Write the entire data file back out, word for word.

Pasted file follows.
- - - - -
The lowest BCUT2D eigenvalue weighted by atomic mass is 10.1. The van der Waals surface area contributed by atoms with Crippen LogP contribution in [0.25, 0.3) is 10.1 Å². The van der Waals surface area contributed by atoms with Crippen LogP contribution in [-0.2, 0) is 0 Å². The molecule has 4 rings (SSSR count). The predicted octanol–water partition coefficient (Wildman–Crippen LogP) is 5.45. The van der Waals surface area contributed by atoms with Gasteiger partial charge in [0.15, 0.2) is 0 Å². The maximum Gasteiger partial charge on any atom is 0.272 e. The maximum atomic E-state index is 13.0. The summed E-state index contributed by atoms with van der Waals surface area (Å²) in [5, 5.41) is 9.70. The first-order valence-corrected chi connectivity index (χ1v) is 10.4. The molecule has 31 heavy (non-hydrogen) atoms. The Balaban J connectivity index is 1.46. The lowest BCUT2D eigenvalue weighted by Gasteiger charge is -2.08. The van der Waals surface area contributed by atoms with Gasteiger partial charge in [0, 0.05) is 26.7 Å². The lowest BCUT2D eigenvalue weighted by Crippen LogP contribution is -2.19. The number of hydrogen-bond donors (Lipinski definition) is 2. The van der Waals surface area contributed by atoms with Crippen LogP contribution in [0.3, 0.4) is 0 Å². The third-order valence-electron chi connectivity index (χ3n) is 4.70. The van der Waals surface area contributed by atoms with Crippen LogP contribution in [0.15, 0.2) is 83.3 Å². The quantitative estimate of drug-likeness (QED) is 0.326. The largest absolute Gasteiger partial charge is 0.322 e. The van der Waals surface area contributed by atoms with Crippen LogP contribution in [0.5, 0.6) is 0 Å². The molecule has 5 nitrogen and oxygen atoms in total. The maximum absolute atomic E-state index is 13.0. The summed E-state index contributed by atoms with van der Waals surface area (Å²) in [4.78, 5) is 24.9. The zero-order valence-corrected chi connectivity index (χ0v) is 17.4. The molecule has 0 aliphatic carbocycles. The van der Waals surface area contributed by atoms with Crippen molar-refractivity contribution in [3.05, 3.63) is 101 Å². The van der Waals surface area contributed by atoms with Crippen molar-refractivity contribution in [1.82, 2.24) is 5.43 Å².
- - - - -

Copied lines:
The lowest BCUT2D eigenvalue weighted by atomic mass is 10.1. The van der Waals surface area contributed by atoms with Crippen LogP contribution in [0.25, 0.3) is 10.1 Å². The van der Waals surface area contributed by atoms with Crippen LogP contribution in [-0.2, 0) is 0 Å². The molecule has 4 rings (SSSR count). The predicted octanol–water partition coefficient (Wildman–Crippen LogP) is 5.45. The van der Waals surface area contributed by atoms with Gasteiger partial charge in [0.15, 0.2) is 0 Å². The maximum Gasteiger partial charge on any atom is 0.272 e. The maximum atomic E-state index is 13.0. The summed E-state index contributed by atoms with van der Waals surface area (Å²) in [5, 5.41) is 9.70. The first-order valence-corrected chi connectivity index (χ1v) is 10.4. The molecule has 31 heavy (non-hydrogen) atoms. The Balaban J connectivity index is 1.46. The lowest BCUT2D eigenvalue weighted by Gasteiger charge is -2.08. The van der Waals surface area contributed by atoms with Gasteiger partial charge in [0, 0.05) is 26.7 Å². The lowest BCUT2D eigenvalue weighted by Crippen LogP contribution is -2.19. The number of hydrogen-bond donors (Lipinski definition) is 2. The van der Waals surface area contributed by atoms with Crippen LogP contribution in [0.3, 0.4) is 0 Å². The third-order valence-electron chi connectivity index (χ3n) is 4.70. The van der Waals surface area contributed by atoms with Crippen LogP contribution in [0.15, 0.2) is 83.3 Å². The quantitative estimate of drug-likeness (QED) is 0.326. The largest absolute Gasteiger partial charge is 0.322 e. The van der Waals surface area contributed by atoms with Crippen LogP contribution in [0.5, 0.6) is 0 Å². The molecule has 5 nitrogen and oxygen atoms in total. The maximum absolute atomic E-state index is 13.0. The summed E-state index contributed by atoms with van der Waals surface area (Å²) in [4.78, 5) is 24.9. The zero-order valence-corrected chi connectivity index (χ0v) is 17.4. The molecule has 0 aliphatic carbocycles. The van der Waals surface area contributed by atoms with Crippen molar-refractivity contribution in [3.05, 3.63) is 101 Å². The van der Waals surface area contributed by atoms with Crippen molar-refractivity contribution in [1.82, 2.24) is 5.43 Å².